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Volunteering at Scouts is changing to help us reach more young people

Volunteering is changing to help us reach more young people

Volunteering is changing at Scouts. Read more

Discover what this means

Talking tables

Give everyone a chance to share ideas and plans. What’s on the table is up to them.

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You’ll need

  • Tables
  • Chairs
  • Big pieces of paper
  • Pens or pencils
  • Coloured pens or pencils

Before you begin

  • For the Scouts Teamwork Challenge Award, people need to take part in four Troop Forums. This is just one way to run one – keep it fresh by trying something different each time. Why not let young people take the lead and run their own?
  • Set up four tables around the room. Put sticky notes, scrap paper, big sheets of paper, and pens and pencils on each table.

Get the topics on the tables

  1. Everyone should get into a circle. The person leading the activity should give everyone a pen or pencil and a sticky note (or piece of scrap paper).
  2. The person leading the activity should explain that forums are a chance for everyone to share their views on the things that affect them. They’re useful spaces to discuss everyday things (such as the things people do every meeting) as well as bigger events (like camps).
  3. Everyone should write a topic they’d like to discuss on their sticky note.
  1. Everyone should put their sticky notes in the middle of the circle.
  2. The person leading the activity should look at all of the suggestions. They might want to quickly group similar ones together.
  3. The person leading the activity should choose four suitable suggestions and read them out. These are the first four topics for the talking tables.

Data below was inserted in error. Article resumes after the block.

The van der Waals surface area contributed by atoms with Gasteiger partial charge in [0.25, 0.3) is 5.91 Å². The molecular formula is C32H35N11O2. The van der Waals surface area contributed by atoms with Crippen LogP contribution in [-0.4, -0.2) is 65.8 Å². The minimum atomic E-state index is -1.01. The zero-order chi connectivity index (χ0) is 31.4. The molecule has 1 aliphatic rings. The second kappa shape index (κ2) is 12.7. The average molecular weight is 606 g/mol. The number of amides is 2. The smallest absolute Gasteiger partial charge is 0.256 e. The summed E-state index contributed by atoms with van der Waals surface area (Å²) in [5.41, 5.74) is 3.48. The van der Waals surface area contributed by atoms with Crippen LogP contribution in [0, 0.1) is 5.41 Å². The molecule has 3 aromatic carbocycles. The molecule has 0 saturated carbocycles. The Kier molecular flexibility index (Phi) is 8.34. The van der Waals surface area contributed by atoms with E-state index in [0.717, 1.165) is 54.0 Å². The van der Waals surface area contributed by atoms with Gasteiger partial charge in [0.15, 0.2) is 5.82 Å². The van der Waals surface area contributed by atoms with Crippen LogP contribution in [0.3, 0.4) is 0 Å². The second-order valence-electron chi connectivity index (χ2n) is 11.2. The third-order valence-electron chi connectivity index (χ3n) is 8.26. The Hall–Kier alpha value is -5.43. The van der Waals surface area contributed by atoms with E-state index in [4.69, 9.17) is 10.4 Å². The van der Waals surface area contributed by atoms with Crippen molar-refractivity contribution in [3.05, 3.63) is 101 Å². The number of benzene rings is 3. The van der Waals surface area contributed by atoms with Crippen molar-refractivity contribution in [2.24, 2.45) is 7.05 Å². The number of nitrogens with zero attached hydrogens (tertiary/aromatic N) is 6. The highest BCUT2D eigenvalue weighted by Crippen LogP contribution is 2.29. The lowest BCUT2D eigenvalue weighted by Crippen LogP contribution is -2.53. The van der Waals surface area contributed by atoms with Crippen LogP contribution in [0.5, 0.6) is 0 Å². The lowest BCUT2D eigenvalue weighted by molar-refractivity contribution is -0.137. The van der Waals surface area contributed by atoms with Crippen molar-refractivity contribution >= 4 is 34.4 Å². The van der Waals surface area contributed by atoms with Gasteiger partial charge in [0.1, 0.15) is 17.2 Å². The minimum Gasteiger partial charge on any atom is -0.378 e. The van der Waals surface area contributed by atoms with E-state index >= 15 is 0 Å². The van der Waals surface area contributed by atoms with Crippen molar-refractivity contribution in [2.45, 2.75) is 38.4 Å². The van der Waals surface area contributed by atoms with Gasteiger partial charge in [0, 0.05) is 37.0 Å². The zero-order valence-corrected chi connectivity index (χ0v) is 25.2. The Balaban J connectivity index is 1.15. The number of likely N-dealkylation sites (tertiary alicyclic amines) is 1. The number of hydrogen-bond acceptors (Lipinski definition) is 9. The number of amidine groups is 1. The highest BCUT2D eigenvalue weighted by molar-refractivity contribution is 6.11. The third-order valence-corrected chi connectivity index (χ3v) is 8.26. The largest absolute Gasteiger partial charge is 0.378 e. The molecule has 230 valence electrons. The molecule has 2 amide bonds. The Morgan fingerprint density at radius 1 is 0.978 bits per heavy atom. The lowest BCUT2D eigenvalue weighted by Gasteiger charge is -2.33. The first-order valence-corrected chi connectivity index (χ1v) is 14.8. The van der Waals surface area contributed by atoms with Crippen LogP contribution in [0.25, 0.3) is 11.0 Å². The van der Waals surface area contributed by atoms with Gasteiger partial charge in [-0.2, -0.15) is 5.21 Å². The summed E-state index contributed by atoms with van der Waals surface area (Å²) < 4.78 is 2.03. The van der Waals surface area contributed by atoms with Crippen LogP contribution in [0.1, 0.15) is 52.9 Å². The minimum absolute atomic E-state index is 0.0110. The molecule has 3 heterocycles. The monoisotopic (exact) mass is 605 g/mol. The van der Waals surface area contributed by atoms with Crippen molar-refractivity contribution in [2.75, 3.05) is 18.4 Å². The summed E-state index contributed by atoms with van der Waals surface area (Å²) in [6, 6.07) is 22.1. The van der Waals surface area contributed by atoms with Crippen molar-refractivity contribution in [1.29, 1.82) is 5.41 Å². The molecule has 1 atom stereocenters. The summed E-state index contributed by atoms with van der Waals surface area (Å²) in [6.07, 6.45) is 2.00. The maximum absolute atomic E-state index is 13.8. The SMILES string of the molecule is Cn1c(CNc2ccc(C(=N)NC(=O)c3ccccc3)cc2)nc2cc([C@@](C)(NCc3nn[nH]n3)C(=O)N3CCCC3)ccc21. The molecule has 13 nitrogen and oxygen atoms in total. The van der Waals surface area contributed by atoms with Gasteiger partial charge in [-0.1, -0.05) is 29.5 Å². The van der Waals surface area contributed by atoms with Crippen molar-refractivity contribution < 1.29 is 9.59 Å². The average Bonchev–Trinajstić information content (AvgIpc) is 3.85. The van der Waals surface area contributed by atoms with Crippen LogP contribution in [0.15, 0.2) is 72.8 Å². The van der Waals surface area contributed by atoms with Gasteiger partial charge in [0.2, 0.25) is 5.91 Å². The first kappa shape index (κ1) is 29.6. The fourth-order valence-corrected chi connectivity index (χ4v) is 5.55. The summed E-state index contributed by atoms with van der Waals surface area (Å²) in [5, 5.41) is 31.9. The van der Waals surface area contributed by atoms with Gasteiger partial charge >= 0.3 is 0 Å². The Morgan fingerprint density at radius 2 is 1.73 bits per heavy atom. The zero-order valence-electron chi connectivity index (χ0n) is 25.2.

4. The person leading the activity should put one topic on each table.

Share ideas

  1. Everyone should join a table. They should choose their table by thinking about the topic, not who else is there!
  2. Everyone should add their ideas to the table and take time to chat about the topic.
  1. Everyone should move to another table whenever they’re ready. After a while, the person leading the activity should remind everyone to move if they haven’t already.
  2. Once everyone’s had enough time to visit the tables, the person leading the activity should collect all of the paper and sticky notes.
  1. The person leading the activity should choose four new sticky note suggestions for the tables.
  1. Everyone should repeat steps one to four.
  2. The person leading the activity should take all of the information away and use them to help plan. For example, suggestions about activities should inform the next term’s plan, and suggestions about ways to hold a forum should help shape future chances for people to share their ideas.


This activity was all about communicating and being a citizen by sharing views and hearing other people’s ideas. It can be scary to speak in front of a big group. Did people find it easier to speak in front of a few friends? Would they have felt less comfortable speaking in front of everyone? Did people find it easy to take time to really listen to others’ views, not just think about what they wanted to say next? Listening is a really important part of communicating, and good listening involves much more than just hearing what someone else says. How did other people’s ideas make people feel? Did they always agree? If they disagreed, how did they make sure they stayed respectful?


All activities must be safely managed. You must complete a thorough risk assessment and take appropriate steps to reduce risk. Use the safety checklist to help you plan and risk assess your activity. Always get approval for the activity, and have suitable supervision and an InTouch process.

  • It’s up to you how many tables you have – four is just a suggestion.
  • If people need more structure, set time limits and remind them to move on.
  • If people struggle to structure a discussion that includes everyone, they could take it in turns to speak. They could even pass around an object to help them take it in turns – only the person holding the object should speak.

Different people will prefer to share their thoughts in different ways. Make sure everyone knows it’s OK to prefer to write or speak – everyone at the table should work together and support each other. It might be helpful to give people some thinking time before the discussions begin, or people could work in pairs at the tables if that would help. An adult could ‘chair’ the discussion at each table if they need to.

All Scout activities should be inclusive and accessible.

If anyone was particularly enthusiastic about one of the topics, see if they want to get involved with making people’s suggestions happen. Could they take on the challenge of planning something?